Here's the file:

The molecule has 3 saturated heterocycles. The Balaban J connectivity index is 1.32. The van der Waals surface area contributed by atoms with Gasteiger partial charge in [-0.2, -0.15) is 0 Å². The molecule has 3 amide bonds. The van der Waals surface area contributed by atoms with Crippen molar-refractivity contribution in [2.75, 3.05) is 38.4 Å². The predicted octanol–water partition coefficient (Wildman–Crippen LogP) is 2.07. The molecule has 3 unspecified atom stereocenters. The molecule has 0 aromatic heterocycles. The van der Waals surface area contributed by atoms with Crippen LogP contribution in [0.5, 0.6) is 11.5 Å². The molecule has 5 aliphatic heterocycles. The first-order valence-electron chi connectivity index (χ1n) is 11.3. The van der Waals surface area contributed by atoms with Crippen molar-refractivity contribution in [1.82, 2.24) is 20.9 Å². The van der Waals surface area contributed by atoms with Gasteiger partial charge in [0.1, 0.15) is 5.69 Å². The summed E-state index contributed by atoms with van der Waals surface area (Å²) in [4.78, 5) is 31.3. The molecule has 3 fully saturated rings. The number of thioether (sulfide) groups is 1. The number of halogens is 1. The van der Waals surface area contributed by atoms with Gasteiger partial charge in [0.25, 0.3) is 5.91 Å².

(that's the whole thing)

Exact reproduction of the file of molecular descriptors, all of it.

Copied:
The molecule has 3 saturated heterocycles. The Balaban J connectivity index is 1.32. The van der Waals surface area contributed by atoms with Gasteiger partial charge in [-0.2, -0.15) is 0 Å². The molecule has 3 amide bonds. The van der Waals surface area contributed by atoms with Crippen molar-refractivity contribution in [2.75, 3.05) is 38.4 Å². The predicted octanol–water partition coefficient (Wildman–Crippen LogP) is 2.07. The molecule has 3 unspecified atom stereocenters. The molecule has 0 aromatic heterocycles. The van der Waals surface area contributed by atoms with Crippen LogP contribution in [0.5, 0.6) is 11.5 Å². The molecule has 5 aliphatic heterocycles. The first-order valence-electron chi connectivity index (χ1n) is 11.3. The van der Waals surface area contributed by atoms with Crippen molar-refractivity contribution in [1.82, 2.24) is 20.9 Å². The van der Waals surface area contributed by atoms with Gasteiger partial charge in [0.1, 0.15) is 5.69 Å². The summed E-state index contributed by atoms with van der Waals surface area (Å²) in [4.78, 5) is 31.3. The molecule has 3 fully saturated rings. The number of thioether (sulfide) groups is 1. The number of halogens is 1. The van der Waals surface area contributed by atoms with Gasteiger partial charge in [0.25, 0.3) is 5.91 Å².